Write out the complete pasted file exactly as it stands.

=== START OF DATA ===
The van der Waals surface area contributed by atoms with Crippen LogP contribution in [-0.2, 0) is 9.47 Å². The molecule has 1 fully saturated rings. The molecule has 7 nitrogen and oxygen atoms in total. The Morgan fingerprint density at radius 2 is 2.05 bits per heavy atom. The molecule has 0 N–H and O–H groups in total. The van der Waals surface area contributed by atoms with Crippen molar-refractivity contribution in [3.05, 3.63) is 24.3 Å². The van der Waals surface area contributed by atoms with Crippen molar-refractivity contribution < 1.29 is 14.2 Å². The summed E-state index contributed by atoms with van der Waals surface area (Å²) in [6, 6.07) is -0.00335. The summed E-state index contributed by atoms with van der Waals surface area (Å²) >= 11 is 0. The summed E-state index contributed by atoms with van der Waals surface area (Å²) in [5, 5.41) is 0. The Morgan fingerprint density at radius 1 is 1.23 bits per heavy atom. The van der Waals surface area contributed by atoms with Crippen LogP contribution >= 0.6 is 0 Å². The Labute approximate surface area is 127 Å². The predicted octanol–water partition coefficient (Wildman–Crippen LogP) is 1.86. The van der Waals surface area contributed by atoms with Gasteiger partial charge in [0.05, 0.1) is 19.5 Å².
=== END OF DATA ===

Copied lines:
The van der Waals surface area contributed by atoms with Crippen LogP contribution in [-0.2, 0) is 9.47 Å². The molecule has 1 fully saturated rings. The molecule has 7 nitrogen and oxygen atoms in total. The Morgan fingerprint density at radius 2 is 2.05 bits per heavy atom. The molecule has 0 N–H and O–H groups in total. The van der Waals surface area contributed by atoms with Crippen molar-refractivity contribution in [3.05, 3.63) is 24.3 Å². The van der Waals surface area contributed by atoms with Crippen molar-refractivity contribution < 1.29 is 14.2 Å². The summed E-state index contributed by atoms with van der Waals surface area (Å²) in [6, 6.07) is -0.00335. The summed E-state index contributed by atoms with van der Waals surface area (Å²) >= 11 is 0. The summed E-state index contributed by atoms with van der Waals surface area (Å²) in [5, 5.41) is 0. The Morgan fingerprint density at radius 1 is 1.23 bits per heavy atom. The van der Waals surface area contributed by atoms with Crippen LogP contribution >= 0.6 is 0 Å². The Labute approximate surface area is 127 Å². The predicted octanol–water partition coefficient (Wildman–Crippen LogP) is 1.86. The van der Waals surface area contributed by atoms with Gasteiger partial charge in [0.05, 0.1) is 19.5 Å².